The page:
How to Pack a Lunch That Helps Your Teeth
The long hours in the office can sap your energy fairly quickly, so much so that all you want to do when you get home is to collapse on the couch. If you have kids, the start of the school year brings a new level of chaos and busyness to your schedule. In the midst of the exhaustion and busyness, healthy and nutritious lunches go by the wayside in place of sugary, starchy, ready to eat lunch packs that have little to no nutritional value and can take a toll on your pocketbook.
You may have tried to make yourself healthy lunches in the past, such as salads only to go off-course by driving to the fast-food burger place a mile down the street. When it comes to your children, you try to encourage healthy eating, but shopping for nutritious lunch items they will actually eat only adds to your exhaustion. The busier your schedule gets, the more convenient, unhealthy lunch foods sound appealing.
Oral health is important for your whole family, yourself included. Whether you’re going to the office or taking the kids to school, there are easy ways to pack a lunch that helps your teeth (and won’t break the bank).
For a while, carbohydrates were shunned by dieters who believed these starches were heavy contributors to obesity.
Your body, however, needs carbohydrates for energy. These “good” carbohydrates help you and your children to physically and mentally get through the day. These kinds of carbohydrates are found in whole wheat products such as breads, tortillas, bagels, pita bread, brown rice and quinoa.
It is the “bad” carbohydrates you need to avoid. These are heavy starches that contribute to weight gain and heart problems. “Bad” carbohydrates are found in white bread, pastries, and rice.
Some lunch ideas include using whole wheat bread, tortillas or pita bread and make your favorite sandwich. An alternative lunch could be soup mixed with brown rice or quinoa or even grilled vegetables mixed with brown rice or quinoa.
Protein is necessary to keep one’s muscles healthy and strong. Protein comes from a variety of sources including meats and dairy products. Sandwiches with lean meat such as chicken or turkey make for great tasting sandwiches that are also packed with protein. In addition to the protein found in the lunch meat, a stick of string cheese and a handful of nuts on the side can add to one’s protein intake.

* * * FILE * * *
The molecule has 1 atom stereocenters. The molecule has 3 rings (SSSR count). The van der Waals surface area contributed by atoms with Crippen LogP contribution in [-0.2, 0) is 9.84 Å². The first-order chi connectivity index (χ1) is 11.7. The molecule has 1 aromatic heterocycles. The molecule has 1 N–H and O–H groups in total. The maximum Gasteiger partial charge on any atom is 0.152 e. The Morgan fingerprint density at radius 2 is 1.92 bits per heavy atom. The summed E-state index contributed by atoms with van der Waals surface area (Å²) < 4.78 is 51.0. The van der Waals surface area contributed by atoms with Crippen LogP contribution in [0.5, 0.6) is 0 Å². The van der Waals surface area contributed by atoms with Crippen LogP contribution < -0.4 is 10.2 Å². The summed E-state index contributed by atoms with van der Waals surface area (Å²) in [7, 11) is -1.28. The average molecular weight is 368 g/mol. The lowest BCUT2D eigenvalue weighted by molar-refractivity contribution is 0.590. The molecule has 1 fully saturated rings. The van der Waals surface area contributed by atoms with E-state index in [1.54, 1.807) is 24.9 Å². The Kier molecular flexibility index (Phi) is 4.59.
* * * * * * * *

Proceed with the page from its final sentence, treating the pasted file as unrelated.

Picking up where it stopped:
Despite what various diets say about fats and people’s avoidance of fats, certain fats are important and necessary for proper body functioning. The brain and eyes are two parts of the body that greatly benefit from the consumption of healthy fats. Leftover fish from dinner, a handful of nuts and using avocado on one’s sandwich instead of mayonnaise can help your body get those healthy fats.
Your teeth are like bones in that they need calcium to remain strong and hard. In addition, your teeth are anchored to your body via the jawbones, which are made of bone tissue. Calcium helps keeps the jawbone strong to keep supporting the teeth. Calcium is found in dairy products like milk, yogurt and cheese. Low-fat varieties of these dairy products help avoid the consumption of “bad” fats. Yogurt also has phosphates in it that is essential for the remineralization of teeth. Vitamins A and C also have calcium. Apples, bananas and oranges are some fruits that have these vitamins. While citrus does have important and essential vitamins and minerals, they should be consumed in moderation as their acidic juice destroys tooth enamel. Salad and streamed vegetables are other sources of calcium-rich vitamins A and C.
Many fresh vegetables that include fiber are hard and crunchy, which act as great toothbrushes. The act of chewing celery, carrots, pepper and broccoli produce saliva, which is the body’s built-in natural mouthwash and the chewing also prevents food particles from getting stuck and lodged on and between teeth. Raw veggies with hummus is a great way for you and your kids to get much needed fiber.
Besides raw vegetables, hard, crunchy nuts also provide the body with fiber and result in the same saliva production and chewing that keeps food particles from sticking to teeth. Nuts also contain vitamin D that helps keep teeth healthy and strong.
If you or your children are craving something sweet, there are many crunchy, juicy fruits that also contain fiber and other nutritious vitamins and minerals. Apples and raw pears stimulate saliva production and helps neutralize enamel destroying acid.
The best way you and your family dental health can start off on the right foot is through regular, twice yearly dental exams and check-ups. If it has been longer than six months since your family’s last visit to our office, or you haven’t yet made a back to school dental check-up for your kids, contact us at LeDowns Dentistry today to schedule an appointment.